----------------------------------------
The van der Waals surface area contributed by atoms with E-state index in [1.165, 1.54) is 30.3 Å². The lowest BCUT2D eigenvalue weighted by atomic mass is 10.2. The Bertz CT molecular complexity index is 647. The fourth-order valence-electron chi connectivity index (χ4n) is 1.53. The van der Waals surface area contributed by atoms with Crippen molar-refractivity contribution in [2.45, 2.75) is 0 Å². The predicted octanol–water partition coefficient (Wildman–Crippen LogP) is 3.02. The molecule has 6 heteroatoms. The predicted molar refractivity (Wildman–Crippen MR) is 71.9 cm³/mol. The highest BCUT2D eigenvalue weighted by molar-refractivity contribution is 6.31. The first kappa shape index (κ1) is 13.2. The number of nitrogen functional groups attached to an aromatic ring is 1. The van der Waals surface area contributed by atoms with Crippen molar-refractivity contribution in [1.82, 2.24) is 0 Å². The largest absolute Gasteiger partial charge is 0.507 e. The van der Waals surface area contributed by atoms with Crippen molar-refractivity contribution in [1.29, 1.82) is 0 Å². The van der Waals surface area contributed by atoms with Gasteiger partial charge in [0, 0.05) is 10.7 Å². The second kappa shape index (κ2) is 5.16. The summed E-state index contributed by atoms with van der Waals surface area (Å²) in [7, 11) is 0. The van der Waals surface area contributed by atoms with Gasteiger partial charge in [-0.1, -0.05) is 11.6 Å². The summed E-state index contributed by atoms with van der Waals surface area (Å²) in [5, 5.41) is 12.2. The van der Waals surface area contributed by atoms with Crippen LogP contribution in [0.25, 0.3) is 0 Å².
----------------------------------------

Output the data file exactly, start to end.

The van der Waals surface area contributed by atoms with E-state index in [1.165, 1.54) is 30.3 Å². The lowest BCUT2D eigenvalue weighted by atomic mass is 10.2. The Bertz CT molecular complexity index is 647. The fourth-order valence-electron chi connectivity index (χ4n) is 1.53. The van der Waals surface area contributed by atoms with Crippen molar-refractivity contribution in [2.45, 2.75) is 0 Å². The predicted octanol–water partition coefficient (Wildman–Crippen LogP) is 3.02. The molecule has 6 heteroatoms. The predicted molar refractivity (Wildman–Crippen MR) is 71.9 cm³/mol. The highest BCUT2D eigenvalue weighted by molar-refractivity contribution is 6.31. The first kappa shape index (κ1) is 13.2. The number of nitrogen functional groups attached to an aromatic ring is 1. The van der Waals surface area contributed by atoms with Crippen molar-refractivity contribution in [1.82, 2.24) is 0 Å². The largest absolute Gasteiger partial charge is 0.507 e. The van der Waals surface area contributed by atoms with Crippen molar-refractivity contribution in [1.29, 1.82) is 0 Å². The van der Waals surface area contributed by atoms with Gasteiger partial charge in [0, 0.05) is 10.7 Å². The second kappa shape index (κ2) is 5.16. The summed E-state index contributed by atoms with van der Waals surface area (Å²) in [7, 11) is 0. The van der Waals surface area contributed by atoms with Gasteiger partial charge in [-0.1, -0.05) is 11.6 Å². The summed E-state index contributed by atoms with van der Waals surface area (Å²) in [5, 5.41) is 12.2. The van der Waals surface area contributed by atoms with Crippen LogP contribution in [0.25, 0.3) is 0 Å².